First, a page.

Bowling can also test your sanity. I’ve played football and baseball and I know the nature of both of those sports and how they can play with your psyche, but I don’t think they even can compare to bowling. Bowling takes a lot of concentration as well as all the knowledge of the lanes and the ball you are throwing. You have to know where you are going to throw it and how hard you are going throw it. And even if you know all of these things and you throw the ball and everything is perfect: your approach, your release, your shot, you hit your mark and despite all that you don’t get a strike. It is incredibly frustrating when after doing everything right you do not get the result you desired and have to pick up sometimes a nasty spare or that pesky 7 or 10 pin. Hours and hours of practice are required to get the feel for what you are doing and the understanding of how lanes can be different in terms of the conditions really helps because no two lanes are going to be the exact same. Most people who bowl really don’t care about hitting the mark or the consistency bowling requires; they just want to hit the pins, yet another sad reason that bowling will never be taken as seriously a competitive and worthwhile sport.

Sadly for these reasons and more, bowling will never be a mainline sport. Bowling will never compete for ratings against the Super Bowl or the World Series. Most times bowling is televised on ESPN at 1 o’clock on Sundays. This is fine during that annoying time between football and baseball season, but during football who is really going to want to watch bowling over the big 1 o’clock match-up? I’m a huge bowling person and I don’t even do this! However I can honestly say that after all the hard work bowlers put in, and I know this from experience, there is nothing better than throwing a shot and knowing its perfect and watching the “rack shred” (bowling term for getting a strike) as the ball barrels through those pins. It’s that one shot and it’s instantly all worthwhile. Bowling is a beautiful sport that sadly may never get the respect that it deserves. If you take time and really look at it, or watch a PBA bowler at work, you may just realize how great of a sport it is.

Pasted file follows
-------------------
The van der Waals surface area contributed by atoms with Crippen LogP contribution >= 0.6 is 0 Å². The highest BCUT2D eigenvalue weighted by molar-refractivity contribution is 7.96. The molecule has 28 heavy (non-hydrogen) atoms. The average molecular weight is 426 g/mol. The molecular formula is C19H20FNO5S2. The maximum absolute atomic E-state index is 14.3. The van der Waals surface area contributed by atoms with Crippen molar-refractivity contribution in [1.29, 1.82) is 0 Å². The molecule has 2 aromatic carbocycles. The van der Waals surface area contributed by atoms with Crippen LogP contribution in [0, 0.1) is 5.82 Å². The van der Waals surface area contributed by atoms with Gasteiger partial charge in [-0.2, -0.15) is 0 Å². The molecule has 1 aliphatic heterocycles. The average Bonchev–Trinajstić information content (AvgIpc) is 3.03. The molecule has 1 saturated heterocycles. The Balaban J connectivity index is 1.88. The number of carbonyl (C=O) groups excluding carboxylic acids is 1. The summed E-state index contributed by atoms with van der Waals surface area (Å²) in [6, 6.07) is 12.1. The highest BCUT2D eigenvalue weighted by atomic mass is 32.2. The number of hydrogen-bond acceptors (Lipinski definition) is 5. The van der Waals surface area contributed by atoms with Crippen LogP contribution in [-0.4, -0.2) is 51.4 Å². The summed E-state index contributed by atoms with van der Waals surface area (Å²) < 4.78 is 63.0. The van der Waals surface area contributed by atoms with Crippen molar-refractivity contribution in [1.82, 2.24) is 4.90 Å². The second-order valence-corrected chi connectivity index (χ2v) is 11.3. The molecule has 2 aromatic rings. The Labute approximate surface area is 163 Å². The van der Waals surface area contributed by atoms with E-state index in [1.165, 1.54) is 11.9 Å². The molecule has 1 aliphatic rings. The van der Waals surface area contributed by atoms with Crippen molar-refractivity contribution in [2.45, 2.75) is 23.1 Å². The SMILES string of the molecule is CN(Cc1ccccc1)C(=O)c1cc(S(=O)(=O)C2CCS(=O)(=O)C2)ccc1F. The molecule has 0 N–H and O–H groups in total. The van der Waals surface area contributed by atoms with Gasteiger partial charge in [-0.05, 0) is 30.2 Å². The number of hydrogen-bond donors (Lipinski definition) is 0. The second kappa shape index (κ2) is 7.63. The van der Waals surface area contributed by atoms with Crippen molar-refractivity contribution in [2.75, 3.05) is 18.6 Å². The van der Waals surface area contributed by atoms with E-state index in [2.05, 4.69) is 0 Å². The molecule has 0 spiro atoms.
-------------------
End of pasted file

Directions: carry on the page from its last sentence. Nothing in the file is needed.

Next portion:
2 replies on “Shred the Rack: Why bowling will never be a mainline sport”

its amazing how some of the prices of bowling just keep going up and up and up and up. not just on the games itself, but as you mentioned everything from a ball, to shoes, to a stupid little towel. i actually bowl in a league so i know what the burden is cause it took my 18 years before i could finally afford to buy all those things for myself.

its weird that the prices are so infliated because of bowling being the #1 recreational sport in america. you’d think the prices would be lower because the demand is so high? you know, the laws of supply and demand.. why are they making me take economics in college…

the game itself is all about making changes, usually during a series (3 games), like you said, you it can be challenging.. i dont think its harder than hitting a baseball consistently well though.

it would be nice to see bowling catch on a little more like as far as tv and things, but i think the lanes, as long as they still are going to be #1 in recreational sporting, i dont think they mind too much that the professionals aren’t as big as baseball or football because they can still bring in the money and people still go.

just goes to show you how good all those professional bowlers really are…

defiently agree yea man..i hear ya it took me 19 years until i bought my first bowling ball…the rest of the stuff i use (towel, shoes, bag) are stuff that were given to me as gifts or that were my dads or uncles that they werent using anymore..its crazy how much some of this stuff costs

i do wish bowling was more popular on tv, watching a pro like Walter Ray Williams Jr, Norm Duke, Pete Weber, etc is something special.

not to mention trick shots some of those guys can do are amazing.